The Viet Minh’s victory in Dien Bien Phu heralded France's withdrawal from Indochina. Following the Geneva Agreements of 21 July 1954 that brought an end to the First Indochina War and recognised the democratic government of Vietnam, out of the 10,300 French soldiers taken prison in Dien Bien Phu, only 3,300 were returned to their families. The others, often left without any medical treatment, exhausted, starved, and certain summarily executed, lost their lives along the roads that took them to the Viet Minh detention centres or camps.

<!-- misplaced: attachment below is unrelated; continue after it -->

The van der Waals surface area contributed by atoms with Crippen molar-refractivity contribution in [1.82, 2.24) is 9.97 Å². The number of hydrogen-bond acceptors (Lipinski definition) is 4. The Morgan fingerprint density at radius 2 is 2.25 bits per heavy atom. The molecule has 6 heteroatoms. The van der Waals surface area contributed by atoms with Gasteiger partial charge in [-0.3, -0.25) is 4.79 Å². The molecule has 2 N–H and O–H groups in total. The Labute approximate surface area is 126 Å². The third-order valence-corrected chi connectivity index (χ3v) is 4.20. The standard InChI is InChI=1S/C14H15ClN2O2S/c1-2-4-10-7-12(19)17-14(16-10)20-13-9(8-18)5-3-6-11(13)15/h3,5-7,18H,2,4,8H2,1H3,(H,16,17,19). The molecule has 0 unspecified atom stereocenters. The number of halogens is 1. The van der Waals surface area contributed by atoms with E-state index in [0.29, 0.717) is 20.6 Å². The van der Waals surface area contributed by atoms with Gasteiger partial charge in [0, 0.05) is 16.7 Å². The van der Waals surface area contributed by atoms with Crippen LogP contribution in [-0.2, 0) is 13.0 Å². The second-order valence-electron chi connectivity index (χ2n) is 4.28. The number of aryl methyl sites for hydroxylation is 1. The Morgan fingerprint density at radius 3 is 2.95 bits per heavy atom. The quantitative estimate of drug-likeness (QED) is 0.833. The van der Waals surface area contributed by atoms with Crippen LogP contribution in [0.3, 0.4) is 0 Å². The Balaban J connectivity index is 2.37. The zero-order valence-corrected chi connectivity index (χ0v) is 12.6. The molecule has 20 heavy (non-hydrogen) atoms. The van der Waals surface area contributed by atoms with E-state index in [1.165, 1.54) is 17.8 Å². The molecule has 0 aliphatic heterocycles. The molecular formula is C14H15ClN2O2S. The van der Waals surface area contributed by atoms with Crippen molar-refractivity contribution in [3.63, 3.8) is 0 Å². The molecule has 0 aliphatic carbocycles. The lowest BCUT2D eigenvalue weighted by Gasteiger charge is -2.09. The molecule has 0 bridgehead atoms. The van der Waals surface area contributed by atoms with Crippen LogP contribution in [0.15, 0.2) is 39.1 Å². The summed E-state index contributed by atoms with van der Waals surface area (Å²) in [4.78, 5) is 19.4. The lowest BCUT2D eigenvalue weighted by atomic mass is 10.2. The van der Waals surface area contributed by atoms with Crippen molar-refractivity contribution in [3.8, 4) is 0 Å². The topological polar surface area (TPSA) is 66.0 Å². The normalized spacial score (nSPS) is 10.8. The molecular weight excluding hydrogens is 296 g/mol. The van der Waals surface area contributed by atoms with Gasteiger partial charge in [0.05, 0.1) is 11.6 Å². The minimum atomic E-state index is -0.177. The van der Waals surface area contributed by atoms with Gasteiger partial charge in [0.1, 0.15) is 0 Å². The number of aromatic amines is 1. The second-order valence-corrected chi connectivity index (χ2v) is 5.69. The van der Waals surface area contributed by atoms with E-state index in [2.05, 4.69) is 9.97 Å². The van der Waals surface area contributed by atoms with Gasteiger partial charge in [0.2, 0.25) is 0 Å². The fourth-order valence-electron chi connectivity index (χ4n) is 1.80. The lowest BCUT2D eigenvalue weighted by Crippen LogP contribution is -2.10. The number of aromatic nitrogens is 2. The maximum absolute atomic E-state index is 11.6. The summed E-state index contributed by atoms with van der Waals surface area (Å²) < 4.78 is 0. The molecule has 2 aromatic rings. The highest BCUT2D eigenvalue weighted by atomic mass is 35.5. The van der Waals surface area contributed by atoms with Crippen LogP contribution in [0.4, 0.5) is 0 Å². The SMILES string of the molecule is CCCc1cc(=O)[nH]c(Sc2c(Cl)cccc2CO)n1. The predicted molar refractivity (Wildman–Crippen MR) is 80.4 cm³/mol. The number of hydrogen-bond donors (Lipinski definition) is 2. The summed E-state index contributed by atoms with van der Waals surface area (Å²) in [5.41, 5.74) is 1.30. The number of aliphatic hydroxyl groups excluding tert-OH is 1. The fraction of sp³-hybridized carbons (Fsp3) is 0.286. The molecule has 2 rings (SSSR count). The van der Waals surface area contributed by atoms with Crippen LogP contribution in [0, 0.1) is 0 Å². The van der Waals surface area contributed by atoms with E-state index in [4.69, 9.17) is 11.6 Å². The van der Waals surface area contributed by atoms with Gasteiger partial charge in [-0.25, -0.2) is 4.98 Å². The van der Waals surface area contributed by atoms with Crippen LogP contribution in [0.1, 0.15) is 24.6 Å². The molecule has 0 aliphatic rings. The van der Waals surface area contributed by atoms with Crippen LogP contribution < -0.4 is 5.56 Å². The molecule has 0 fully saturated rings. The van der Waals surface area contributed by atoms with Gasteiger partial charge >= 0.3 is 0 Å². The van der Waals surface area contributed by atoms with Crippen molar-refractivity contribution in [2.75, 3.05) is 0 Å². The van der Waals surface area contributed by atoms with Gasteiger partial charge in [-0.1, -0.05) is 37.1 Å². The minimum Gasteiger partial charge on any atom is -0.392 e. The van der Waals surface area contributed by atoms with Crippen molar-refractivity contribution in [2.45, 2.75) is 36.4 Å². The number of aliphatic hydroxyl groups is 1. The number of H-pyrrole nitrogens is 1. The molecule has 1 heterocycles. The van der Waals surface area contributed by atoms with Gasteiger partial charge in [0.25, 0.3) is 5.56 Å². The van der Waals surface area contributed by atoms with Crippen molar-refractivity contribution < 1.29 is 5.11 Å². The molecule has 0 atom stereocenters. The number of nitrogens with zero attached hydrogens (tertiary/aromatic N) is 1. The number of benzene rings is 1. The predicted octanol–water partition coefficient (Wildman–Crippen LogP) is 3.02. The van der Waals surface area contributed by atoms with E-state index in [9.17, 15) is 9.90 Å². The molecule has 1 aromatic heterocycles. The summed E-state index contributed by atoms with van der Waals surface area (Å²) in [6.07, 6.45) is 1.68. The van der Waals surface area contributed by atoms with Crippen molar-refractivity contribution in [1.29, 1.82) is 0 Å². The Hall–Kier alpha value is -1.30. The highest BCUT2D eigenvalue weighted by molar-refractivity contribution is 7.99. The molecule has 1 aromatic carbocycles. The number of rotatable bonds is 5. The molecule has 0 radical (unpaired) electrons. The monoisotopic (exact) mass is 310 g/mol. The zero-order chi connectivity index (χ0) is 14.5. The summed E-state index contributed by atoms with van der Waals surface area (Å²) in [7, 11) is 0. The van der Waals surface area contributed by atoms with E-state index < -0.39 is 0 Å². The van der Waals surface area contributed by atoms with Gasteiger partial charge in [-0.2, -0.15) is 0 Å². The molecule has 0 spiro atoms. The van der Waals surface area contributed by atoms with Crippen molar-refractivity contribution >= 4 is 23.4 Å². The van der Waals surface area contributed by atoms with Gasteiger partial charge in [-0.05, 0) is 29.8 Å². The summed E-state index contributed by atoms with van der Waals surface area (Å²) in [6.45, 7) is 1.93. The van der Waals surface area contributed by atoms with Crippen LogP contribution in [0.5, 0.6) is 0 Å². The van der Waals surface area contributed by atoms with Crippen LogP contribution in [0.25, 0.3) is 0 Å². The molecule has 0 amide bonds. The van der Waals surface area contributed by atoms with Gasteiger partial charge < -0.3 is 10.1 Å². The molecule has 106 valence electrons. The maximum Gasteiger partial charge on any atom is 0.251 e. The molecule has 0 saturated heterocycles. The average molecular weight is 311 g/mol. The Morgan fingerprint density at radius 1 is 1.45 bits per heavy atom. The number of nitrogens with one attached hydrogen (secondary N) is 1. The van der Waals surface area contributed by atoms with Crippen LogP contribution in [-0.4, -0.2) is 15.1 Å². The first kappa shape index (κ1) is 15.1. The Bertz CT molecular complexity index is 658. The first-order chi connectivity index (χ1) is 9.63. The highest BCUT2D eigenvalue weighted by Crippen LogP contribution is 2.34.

French prisoner freed by the Viet Minh. Source: ECPAD France


 

 


 

The First Indochina War

 

Part of the French colonial empire since the late 19th century, Indochina was made up of three colonies—Tonkin in the north, Annam in the centre and Cochinchine in the south—and two protectorates: Laos and Cambodia in the west.

 

During World War Two, the Japanese invaded Indochina. Following the surrender of Japan in September 1945, by uniting with Bao Dai’s Vietnamese nationalists the Viet Minh independentist movement led by the communist Ho Chi Minh declared Vietnam’s independence. After attempts at negotiation, France decided to recapture Indochina using military means, sending its French Far East Expeditionary Corps (CEFEO) to the region.